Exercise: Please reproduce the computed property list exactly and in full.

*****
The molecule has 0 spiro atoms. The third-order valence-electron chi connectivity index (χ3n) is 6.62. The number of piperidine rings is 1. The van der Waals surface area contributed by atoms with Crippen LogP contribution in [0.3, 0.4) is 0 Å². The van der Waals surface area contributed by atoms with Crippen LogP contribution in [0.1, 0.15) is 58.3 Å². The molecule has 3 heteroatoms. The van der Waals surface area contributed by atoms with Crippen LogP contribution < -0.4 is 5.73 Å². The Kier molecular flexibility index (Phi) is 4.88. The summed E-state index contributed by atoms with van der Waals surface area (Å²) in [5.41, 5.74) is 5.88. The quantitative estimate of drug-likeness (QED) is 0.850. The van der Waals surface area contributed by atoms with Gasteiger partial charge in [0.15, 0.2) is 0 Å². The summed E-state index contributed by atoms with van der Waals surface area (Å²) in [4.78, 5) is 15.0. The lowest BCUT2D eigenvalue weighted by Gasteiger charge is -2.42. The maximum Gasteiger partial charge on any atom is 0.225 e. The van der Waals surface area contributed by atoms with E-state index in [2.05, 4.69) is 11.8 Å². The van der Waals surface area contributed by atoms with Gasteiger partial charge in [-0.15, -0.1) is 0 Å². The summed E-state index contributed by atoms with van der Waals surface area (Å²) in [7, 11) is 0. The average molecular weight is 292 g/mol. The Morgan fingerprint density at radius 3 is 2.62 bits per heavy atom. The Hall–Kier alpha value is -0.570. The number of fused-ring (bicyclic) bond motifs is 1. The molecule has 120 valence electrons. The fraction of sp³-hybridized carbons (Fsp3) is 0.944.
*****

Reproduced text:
The molecule has 0 spiro atoms. The third-order valence-electron chi connectivity index (χ3n) is 6.62. The number of piperidine rings is 1. The van der Waals surface area contributed by atoms with Crippen LogP contribution in [0.3, 0.4) is 0 Å². The van der Waals surface area contributed by atoms with Crippen LogP contribution in [0.1, 0.15) is 58.3 Å². The molecule has 3 heteroatoms. The van der Waals surface area contributed by atoms with Crippen LogP contribution < -0.4 is 5.73 Å². The Kier molecular flexibility index (Phi) is 4.88. The summed E-state index contributed by atoms with van der Waals surface area (Å²) in [5.41, 5.74) is 5.88. The quantitative estimate of drug-likeness (QED) is 0.850. The van der Waals surface area contributed by atoms with Gasteiger partial charge in [0.15, 0.2) is 0 Å². The summed E-state index contributed by atoms with van der Waals surface area (Å²) in [4.78, 5) is 15.0. The lowest BCUT2D eigenvalue weighted by Gasteiger charge is -2.42. The maximum Gasteiger partial charge on any atom is 0.225 e. The van der Waals surface area contributed by atoms with E-state index in [2.05, 4.69) is 11.8 Å². The van der Waals surface area contributed by atoms with Gasteiger partial charge in [-0.15, -0.1) is 0 Å². The summed E-state index contributed by atoms with van der Waals surface area (Å²) in [7, 11) is 0. The average molecular weight is 292 g/mol. The Morgan fingerprint density at radius 3 is 2.62 bits per heavy atom. The Hall–Kier alpha value is -0.570. The number of fused-ring (bicyclic) bond motifs is 1. The molecule has 120 valence electrons. The fraction of sp³-hybridized carbons (Fsp3) is 0.944.